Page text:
American Brands Strengthen With Solar

Created:
Wed, 2013-10-23 09:55

It has been said that sustainability and innovation go hand in hand - the pursuit of one typically leads to the other. As evidence of this, the recently released Solar Means Business Report from Solar Energy Industries Association (SEIA) and the Vote Solar Initiative (Vote Solar) shows that companies across America are going green with solar and benefiting beyond the bottom line. Improved brand image, increased efficiency, reduced environmental impact, and more effective recruiting and retention are among some of the perks American brands are enjoying with a sustainable operations strategy that includes solar power.

 Solar Benefits Reach Various Industries

According to the report, Walmart, Costco, Kohl’s, Apple, IKEA, Macy’s, Johnson & Johnson, McGraw Hill, Staples, and Campbell’s Soup top the list of companies ranked by installed solar capacity. The top 25 companies with the highest solar capacity in America have deployed 445 megawatts of solar capacity, enough to power over 73,000 American homes.

solar ranking by industry

Growing Stronger

Some of America’s most recognizable brands are deploying solar to address challenges related to operating costs and environmental concerns, while also contributing to the greater good. “These iconic brands are leading the way when it comes to efforts to reduce our nation’s dangerous dependence on foreign energy sources,” said Rhone Resch, SEIA President and CEO. “They’re also helping to create thousands of American jobs, boost the U.S. economy and improve our environment. At the same time, they’re reducing operating expenses, which benefits both their customers and shareholders.”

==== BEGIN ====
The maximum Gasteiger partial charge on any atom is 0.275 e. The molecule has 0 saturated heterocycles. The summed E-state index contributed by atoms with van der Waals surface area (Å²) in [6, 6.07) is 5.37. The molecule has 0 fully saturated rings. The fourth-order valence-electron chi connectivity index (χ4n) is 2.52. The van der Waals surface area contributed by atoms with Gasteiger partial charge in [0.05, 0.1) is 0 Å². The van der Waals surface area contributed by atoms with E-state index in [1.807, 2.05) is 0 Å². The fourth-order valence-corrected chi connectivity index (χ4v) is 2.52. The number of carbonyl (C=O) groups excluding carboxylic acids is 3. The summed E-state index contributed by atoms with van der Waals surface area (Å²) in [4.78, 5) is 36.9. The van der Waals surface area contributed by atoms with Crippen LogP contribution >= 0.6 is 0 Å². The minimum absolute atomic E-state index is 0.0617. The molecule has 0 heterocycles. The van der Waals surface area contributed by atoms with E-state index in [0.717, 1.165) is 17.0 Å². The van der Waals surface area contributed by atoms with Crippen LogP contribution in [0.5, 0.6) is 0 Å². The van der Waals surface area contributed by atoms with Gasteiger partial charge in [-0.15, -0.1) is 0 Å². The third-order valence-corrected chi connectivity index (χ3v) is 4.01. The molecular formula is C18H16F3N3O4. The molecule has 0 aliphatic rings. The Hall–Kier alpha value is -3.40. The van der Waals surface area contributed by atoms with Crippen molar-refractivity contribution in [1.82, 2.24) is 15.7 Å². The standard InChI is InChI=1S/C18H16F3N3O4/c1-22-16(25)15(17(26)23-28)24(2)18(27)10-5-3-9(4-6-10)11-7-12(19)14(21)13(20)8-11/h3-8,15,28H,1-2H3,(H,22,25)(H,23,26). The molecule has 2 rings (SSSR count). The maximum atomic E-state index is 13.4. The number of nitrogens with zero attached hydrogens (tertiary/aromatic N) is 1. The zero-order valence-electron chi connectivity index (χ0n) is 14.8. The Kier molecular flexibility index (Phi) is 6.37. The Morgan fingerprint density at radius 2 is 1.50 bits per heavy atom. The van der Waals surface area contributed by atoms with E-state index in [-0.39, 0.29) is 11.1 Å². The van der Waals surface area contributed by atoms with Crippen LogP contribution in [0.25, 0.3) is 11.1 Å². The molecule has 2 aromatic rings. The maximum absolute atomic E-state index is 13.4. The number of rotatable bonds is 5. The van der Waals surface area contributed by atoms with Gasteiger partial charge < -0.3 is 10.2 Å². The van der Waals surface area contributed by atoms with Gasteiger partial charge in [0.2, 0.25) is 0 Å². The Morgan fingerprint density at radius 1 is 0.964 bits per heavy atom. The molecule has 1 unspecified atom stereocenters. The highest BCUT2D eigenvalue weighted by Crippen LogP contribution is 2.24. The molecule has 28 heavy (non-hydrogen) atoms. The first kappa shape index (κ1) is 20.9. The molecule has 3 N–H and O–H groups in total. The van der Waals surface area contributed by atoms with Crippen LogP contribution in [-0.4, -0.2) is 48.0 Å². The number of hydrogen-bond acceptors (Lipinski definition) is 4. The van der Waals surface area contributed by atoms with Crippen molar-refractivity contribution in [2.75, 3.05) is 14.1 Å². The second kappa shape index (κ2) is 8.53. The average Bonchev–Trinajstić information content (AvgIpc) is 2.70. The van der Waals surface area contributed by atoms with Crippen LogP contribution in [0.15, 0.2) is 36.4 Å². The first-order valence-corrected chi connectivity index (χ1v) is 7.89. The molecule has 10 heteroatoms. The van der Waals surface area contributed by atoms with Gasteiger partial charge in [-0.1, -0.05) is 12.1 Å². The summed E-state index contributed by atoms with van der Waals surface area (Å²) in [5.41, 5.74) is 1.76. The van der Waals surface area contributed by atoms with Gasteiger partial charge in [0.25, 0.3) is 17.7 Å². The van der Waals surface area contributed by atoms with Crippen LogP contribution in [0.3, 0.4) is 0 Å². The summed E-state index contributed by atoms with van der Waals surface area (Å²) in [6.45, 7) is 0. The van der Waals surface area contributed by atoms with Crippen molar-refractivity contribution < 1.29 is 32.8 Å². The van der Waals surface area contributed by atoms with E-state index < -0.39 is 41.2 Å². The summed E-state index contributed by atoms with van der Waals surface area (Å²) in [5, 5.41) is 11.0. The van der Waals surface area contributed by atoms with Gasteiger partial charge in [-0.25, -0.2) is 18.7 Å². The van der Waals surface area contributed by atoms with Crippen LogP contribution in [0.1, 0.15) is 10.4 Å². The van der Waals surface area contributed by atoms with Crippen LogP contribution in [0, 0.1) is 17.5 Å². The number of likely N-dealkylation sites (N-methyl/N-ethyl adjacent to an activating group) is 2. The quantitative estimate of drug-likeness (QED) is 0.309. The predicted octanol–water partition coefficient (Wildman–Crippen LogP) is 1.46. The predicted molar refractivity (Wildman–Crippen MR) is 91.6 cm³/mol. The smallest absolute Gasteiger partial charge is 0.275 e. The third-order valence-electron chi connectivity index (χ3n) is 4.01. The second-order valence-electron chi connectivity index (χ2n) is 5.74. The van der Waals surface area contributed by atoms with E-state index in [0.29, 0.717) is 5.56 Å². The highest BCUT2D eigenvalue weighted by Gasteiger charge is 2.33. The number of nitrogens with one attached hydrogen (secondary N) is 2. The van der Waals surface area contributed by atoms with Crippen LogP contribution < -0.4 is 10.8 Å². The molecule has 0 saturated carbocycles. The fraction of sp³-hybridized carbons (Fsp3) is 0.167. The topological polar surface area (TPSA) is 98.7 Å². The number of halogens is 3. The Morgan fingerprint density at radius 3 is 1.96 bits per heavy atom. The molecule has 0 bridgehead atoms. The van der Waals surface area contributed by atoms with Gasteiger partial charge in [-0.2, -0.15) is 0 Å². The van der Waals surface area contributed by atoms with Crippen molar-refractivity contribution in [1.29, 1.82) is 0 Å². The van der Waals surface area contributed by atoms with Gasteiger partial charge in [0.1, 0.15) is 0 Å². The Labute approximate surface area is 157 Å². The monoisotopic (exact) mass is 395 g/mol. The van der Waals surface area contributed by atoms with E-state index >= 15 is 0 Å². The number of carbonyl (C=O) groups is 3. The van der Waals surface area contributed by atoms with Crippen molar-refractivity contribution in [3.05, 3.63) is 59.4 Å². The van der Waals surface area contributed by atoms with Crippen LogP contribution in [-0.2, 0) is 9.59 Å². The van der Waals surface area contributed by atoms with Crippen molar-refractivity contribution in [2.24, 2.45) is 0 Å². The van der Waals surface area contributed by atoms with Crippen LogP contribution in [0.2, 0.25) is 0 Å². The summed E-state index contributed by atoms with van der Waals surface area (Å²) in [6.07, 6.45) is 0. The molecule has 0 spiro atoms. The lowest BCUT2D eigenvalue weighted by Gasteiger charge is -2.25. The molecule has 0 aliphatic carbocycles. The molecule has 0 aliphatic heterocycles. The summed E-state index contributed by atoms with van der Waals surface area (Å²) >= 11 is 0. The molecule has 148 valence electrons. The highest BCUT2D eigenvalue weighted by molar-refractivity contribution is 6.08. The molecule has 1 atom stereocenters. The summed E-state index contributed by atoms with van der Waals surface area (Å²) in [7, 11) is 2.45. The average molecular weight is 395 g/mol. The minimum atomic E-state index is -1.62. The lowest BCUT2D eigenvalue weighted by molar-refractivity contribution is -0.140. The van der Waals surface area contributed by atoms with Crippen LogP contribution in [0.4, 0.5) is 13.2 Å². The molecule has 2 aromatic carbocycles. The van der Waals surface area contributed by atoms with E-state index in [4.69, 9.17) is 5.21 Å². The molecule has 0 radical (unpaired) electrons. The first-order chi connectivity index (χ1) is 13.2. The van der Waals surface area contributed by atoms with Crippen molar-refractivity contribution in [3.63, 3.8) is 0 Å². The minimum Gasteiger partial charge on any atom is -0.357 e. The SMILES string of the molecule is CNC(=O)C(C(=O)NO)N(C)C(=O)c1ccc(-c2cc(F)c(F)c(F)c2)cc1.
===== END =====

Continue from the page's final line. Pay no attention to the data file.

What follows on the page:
Improved Value Proposition

  • The Solar Means Business Report reveals various reasons why solar has become more appealing to commercial users, resulting in an installed capacity increase of 40% over last year’s commercial solar deployment.
  • Electricity costs represent the largest operating expense for many companies, making savings from solar a viable option to reduce costs.
  • Innovative financing models and a continued decline in the cost of PV systems reduce up-front costs and allow for a faster return on investment.
  • Solar allows companies to avoid the risks of utility price volatility by locking in energy rates with long-term agreements.
  • Companies can offset tax liability with federal investment tax credits (ITC). It’s worth noting that during a recent Google+ Press Hangout to discuss the report, SEIA CEO Rhone Resch commented that he expected the solar ITC to be extended beyond its current 2016 expiration date.
  • As companies find that talented candidates are often interested in sustainable practices, solar investment is a boost to recruitment strategies.

Through solar investment, companies are able to set a positive example, protect the environment, give back to the community, strengthen brand image, and lower operating costs. The cost savings can be reinvested to support the core business and the future of the company. It’s nice to know that even when government operations stall or stop completely, corporate America continues to lead the way toward a more sustainable future and a stronger economy.

By Amy Malloy